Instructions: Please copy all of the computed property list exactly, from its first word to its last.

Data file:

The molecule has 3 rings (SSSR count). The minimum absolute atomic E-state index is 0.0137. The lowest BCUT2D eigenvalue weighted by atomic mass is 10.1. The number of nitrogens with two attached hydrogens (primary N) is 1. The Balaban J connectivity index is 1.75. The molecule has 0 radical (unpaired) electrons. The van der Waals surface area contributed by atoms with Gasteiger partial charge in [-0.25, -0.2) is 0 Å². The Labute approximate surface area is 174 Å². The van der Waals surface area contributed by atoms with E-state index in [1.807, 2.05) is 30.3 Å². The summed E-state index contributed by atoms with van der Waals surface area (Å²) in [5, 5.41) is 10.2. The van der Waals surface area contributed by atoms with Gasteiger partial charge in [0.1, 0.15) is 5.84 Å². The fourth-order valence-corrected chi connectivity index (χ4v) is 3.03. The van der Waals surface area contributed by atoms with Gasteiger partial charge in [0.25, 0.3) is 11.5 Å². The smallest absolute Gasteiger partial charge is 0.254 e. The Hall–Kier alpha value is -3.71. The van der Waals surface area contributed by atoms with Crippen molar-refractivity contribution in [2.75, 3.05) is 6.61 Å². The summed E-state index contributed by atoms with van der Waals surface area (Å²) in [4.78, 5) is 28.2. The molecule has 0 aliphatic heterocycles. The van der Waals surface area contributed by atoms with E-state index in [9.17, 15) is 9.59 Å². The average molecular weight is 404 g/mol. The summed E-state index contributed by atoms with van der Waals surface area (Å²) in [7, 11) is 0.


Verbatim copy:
The molecule has 3 rings (SSSR count). The minimum absolute atomic E-state index is 0.0137. The lowest BCUT2D eigenvalue weighted by atomic mass is 10.1. The number of nitrogens with two attached hydrogens (primary N) is 1. The Balaban J connectivity index is 1.75. The molecule has 0 radical (unpaired) electrons. The van der Waals surface area contributed by atoms with Gasteiger partial charge in [-0.25, -0.2) is 0 Å². The Labute approximate surface area is 174 Å². The van der Waals surface area contributed by atoms with E-state index in [1.807, 2.05) is 30.3 Å². The summed E-state index contributed by atoms with van der Waals surface area (Å²) in [5, 5.41) is 10.2. The van der Waals surface area contributed by atoms with Gasteiger partial charge in [0.1, 0.15) is 5.84 Å². The fourth-order valence-corrected chi connectivity index (χ4v) is 3.03. The van der Waals surface area contributed by atoms with Gasteiger partial charge in [0.25, 0.3) is 11.5 Å². The smallest absolute Gasteiger partial charge is 0.254 e. The Hall–Kier alpha value is -3.71. The van der Waals surface area contributed by atoms with Crippen molar-refractivity contribution in [2.75, 3.05) is 6.61 Å². The summed E-state index contributed by atoms with van der Waals surface area (Å²) in [4.78, 5) is 28.2. The molecule has 0 aliphatic heterocycles. The van der Waals surface area contributed by atoms with E-state index in [9.17, 15) is 9.59 Å². The average molecular weight is 404 g/mol. The summed E-state index contributed by atoms with van der Waals surface area (Å²) in [7, 11) is 0.